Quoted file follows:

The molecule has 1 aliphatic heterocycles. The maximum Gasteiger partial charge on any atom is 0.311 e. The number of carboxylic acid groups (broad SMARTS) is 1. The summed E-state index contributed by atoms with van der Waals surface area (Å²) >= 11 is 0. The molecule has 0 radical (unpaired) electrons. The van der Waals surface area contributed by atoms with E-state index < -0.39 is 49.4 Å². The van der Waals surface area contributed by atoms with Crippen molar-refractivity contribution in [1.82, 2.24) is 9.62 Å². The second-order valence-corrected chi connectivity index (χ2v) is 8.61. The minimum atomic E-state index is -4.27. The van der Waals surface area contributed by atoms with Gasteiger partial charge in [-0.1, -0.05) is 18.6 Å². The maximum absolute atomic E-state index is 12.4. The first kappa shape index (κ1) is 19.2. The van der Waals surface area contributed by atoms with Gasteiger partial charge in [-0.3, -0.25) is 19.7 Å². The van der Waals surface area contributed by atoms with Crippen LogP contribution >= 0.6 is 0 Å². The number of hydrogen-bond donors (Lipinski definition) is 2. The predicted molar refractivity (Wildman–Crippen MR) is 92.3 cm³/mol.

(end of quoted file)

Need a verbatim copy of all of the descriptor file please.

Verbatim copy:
The molecule has 1 aliphatic heterocycles. The maximum Gasteiger partial charge on any atom is 0.311 e. The number of carboxylic acid groups (broad SMARTS) is 1. The summed E-state index contributed by atoms with van der Waals surface area (Å²) >= 11 is 0. The molecule has 0 radical (unpaired) electrons. The van der Waals surface area contributed by atoms with E-state index < -0.39 is 49.4 Å². The van der Waals surface area contributed by atoms with Crippen molar-refractivity contribution in [1.82, 2.24) is 9.62 Å². The second-order valence-corrected chi connectivity index (χ2v) is 8.61. The minimum atomic E-state index is -4.27. The van der Waals surface area contributed by atoms with Gasteiger partial charge in [-0.1, -0.05) is 18.6 Å². The maximum absolute atomic E-state index is 12.4. The first kappa shape index (κ1) is 19.2. The van der Waals surface area contributed by atoms with Gasteiger partial charge in [-0.3, -0.25) is 19.7 Å². The van der Waals surface area contributed by atoms with Crippen LogP contribution >= 0.6 is 0 Å². The number of hydrogen-bond donors (Lipinski definition) is 2. The predicted molar refractivity (Wildman–Crippen MR) is 92.3 cm³/mol.